Experts say yes, and I am inclined to believe them.
Barclays announced plans yesterday to close its final salary scheme to future accruals for all 18,000 existing members in a bid to cut costs. The bank closed to new members more than a decade ago.
From December, members will be moved to the firm’s defined contribution scheme, previously reserved for new staff. Their accrued benefits will be frozen.
Barclays reported a £2.2bn pension fund deficit last September, although this is likely to have increased due to continuing stockmarket turmoil.
A spokesperson says: “Given the current economic situation, managing costs, including pension costs, is one of our top priorities. It is in the best interests of all Barclays employees and shareholders for us to do so.”
Barclays’ move follows BP’s decision to close its defined benefit scheme to new members earlier in the week. It also comes after Fujitsu International UK and WH Smith announced plans to close to future accruals.
Five years ago, 40 per cent of companies still offered final salary pensions to new employees, according to pensions guru Ros Altmann. Now there are just four FTSE 100 firms that do – Shell, Tesco, Cadbury and Diageo.
Altmann says: “As their competitors pull out of open-ended pension commitments, the business case for retaining final salary arrangements becomes increasingly untenable.
“If anyone was previously still in doubt as to whether these schemes had a viable future, the latest announcements should have removed the uncertainty.”
Punter Southall suggests Barclays’ decision was prompted by the punitive capital requirements put on banks and building societies to cover pension risk.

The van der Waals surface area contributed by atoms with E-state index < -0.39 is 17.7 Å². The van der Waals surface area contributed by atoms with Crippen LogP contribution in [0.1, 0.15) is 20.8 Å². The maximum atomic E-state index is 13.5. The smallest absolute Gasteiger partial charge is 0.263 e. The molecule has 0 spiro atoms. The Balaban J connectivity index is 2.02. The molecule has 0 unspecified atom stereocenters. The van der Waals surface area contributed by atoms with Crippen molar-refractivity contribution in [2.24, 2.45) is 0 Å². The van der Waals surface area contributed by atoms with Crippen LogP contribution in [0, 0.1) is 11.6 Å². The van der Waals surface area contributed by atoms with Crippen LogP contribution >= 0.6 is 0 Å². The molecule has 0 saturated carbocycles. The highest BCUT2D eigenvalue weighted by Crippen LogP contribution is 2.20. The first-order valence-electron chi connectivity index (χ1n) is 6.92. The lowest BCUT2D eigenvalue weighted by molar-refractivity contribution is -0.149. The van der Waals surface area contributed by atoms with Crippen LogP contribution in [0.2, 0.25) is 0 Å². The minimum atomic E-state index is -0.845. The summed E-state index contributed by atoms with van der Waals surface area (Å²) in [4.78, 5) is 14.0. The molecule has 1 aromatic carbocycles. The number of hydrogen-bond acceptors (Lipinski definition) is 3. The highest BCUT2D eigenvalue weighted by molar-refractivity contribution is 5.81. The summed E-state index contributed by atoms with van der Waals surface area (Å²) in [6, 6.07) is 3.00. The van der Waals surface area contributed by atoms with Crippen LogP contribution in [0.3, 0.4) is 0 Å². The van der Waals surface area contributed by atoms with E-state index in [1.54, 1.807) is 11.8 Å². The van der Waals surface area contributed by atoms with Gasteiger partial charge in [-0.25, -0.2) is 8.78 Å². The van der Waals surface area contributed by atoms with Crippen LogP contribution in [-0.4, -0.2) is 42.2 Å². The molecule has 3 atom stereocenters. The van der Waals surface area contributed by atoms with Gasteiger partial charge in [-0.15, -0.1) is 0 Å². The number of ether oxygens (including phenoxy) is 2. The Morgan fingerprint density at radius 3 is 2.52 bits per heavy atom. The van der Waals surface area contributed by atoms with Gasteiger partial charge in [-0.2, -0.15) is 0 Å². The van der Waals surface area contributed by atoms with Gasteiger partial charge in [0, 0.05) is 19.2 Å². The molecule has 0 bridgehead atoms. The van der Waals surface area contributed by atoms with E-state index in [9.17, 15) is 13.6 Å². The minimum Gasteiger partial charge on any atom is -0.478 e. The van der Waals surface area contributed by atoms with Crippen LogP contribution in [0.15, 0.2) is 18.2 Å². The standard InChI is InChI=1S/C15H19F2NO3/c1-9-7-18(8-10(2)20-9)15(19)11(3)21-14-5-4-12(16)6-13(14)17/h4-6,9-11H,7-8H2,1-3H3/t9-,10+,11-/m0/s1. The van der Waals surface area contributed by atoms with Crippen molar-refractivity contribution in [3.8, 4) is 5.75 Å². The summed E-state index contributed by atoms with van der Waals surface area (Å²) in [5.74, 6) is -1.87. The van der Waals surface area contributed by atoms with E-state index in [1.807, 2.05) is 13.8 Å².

Principal Simon Banks says: “Banks are generally required to carry extra capital to protect against pension risks, over and above their contributions to the pension plan.
“In an environment where capital is tight, this ‘hidden’ pension cost assumes greater significance. The actions taken by Barclays should reduce the amount of capital required to back future pension promises.
“I would not be surprised if other banks and building societies took similar action in the coming months.”
But what about public sector employees? They are clinging on to their gold-plated pension pots while the private sector seems to be hurtling towards the indisputably less adequate personal accounts scheme. That is if it survives the general election.
Altmann says: “When it comes to pensions, those making policy are totally divorced from the reality facing the rest of the country. Policymakers are cocooned in their own pensions world, seemingly oblivious of what is happening in the private sector. The increasing divide between private and public sector schemes cannot continue indefinitely.”
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